- July 23, 2014
- Posted by: admin
- Category: Social Media, Tech News
Facebook’s recent login changes are returning some measurable, positive results.
The social network has extended its dominance in the area of social logins, now claiming 55% of all social logins, according to recent data from Gigya, social-login provider for customers like Verizon, CNN and ABC. Clicking “log in with Facebook” on a site — or Twitter or Yahoo, for that matter — is considered part of the social login market; Facebook is used more than half the time.
That is up from 53% in Q1 of 2014, and 52% a year ago.
Instead of creating a new username and password for these different sites, users routinely have the option to sign in with an existing account — one they’ve created on a social site like Facebook, Twitter, or Google+. Facebook has dominated this area for along time, but the company extended its lead on Google+ last quarter, which holds a 27% share.
On mobile, where social logins allow users to more easily register for third party apps, Facebook has an even larger market share. Roughly 64% of all social logins on mobile devices come through Facebook, with 25% from Google+. Yahoo claims only 3%.
The growth in market share is a good sign for Facebook, which recently changed its login system to encourage more users to utilize their Facebook ID on third party apps. At the company’s F8 developer conference in April, Facebook announced a new standard for app permissions, meaning developers will need to prove to Facebook why they need each piece of user data they are requesting.
Users will then be able to choose which pieces of data they are willing to share with a third party app.
The idea is to keep user information more private (at least to those outside Facebook) and give users more control over what they are sharing.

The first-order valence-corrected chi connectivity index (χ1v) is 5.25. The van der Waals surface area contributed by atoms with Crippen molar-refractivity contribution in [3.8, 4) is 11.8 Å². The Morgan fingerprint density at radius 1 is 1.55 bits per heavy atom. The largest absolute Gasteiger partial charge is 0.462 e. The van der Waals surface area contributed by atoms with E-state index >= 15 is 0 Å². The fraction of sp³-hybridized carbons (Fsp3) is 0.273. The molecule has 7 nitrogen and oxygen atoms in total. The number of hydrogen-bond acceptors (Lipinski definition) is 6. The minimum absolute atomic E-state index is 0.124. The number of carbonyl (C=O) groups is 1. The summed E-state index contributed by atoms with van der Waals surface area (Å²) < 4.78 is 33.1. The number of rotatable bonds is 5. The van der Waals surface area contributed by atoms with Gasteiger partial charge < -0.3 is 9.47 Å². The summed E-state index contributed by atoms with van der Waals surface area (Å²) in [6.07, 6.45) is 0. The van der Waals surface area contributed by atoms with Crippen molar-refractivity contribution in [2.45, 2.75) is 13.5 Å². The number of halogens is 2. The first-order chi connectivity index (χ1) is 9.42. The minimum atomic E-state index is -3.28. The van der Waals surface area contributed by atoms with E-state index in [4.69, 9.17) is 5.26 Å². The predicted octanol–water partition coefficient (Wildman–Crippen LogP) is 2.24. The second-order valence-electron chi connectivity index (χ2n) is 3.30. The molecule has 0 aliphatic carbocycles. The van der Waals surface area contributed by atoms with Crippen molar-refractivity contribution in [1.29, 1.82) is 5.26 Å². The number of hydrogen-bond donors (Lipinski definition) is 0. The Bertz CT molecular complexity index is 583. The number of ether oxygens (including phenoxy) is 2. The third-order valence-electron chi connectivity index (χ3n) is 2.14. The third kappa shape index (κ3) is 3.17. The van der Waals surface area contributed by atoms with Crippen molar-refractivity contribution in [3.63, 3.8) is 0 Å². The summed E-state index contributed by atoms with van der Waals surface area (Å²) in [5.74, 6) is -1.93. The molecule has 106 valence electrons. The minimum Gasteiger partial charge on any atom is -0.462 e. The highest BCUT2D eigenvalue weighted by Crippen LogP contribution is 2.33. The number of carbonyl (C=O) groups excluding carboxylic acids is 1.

These new standards aren’t fully implemented. Facebook is giving developers a year to transition their app to the new login standards, but any new app will go through more more extensive process. Facebook also announced anonymous login, which lets users test apps without sharing any information from their profiles, but that feature hasn’t been rolled out to enough developers to gauge its success.
Gigya CEO Patrick Salyer believes that even at this early stage, these changes been successful as evidenced by Facebook’s share of the social login market.
“Some of the announcements they made at the last F8 probably made an impact there,” Salyer said. “I think the majority of the impact is really coming from the increased transparency and control for consumers.”
Gigya isn’t alone in its findings. Additional login data from Janrain, another software company with social login integration products, found that Facebook added market share in Q2 for the first time in a year and a half, extending its lead over Google+.
Logins are important for Facebook, as they help ensure users won’t be deserting the service any time soon. If you rely on your Facebook email and password combination for all your other apps, it’s likely you’ll keep you Facebook activated. Plus, it gives Facebook an idea of which apps and services are most popular among its user base.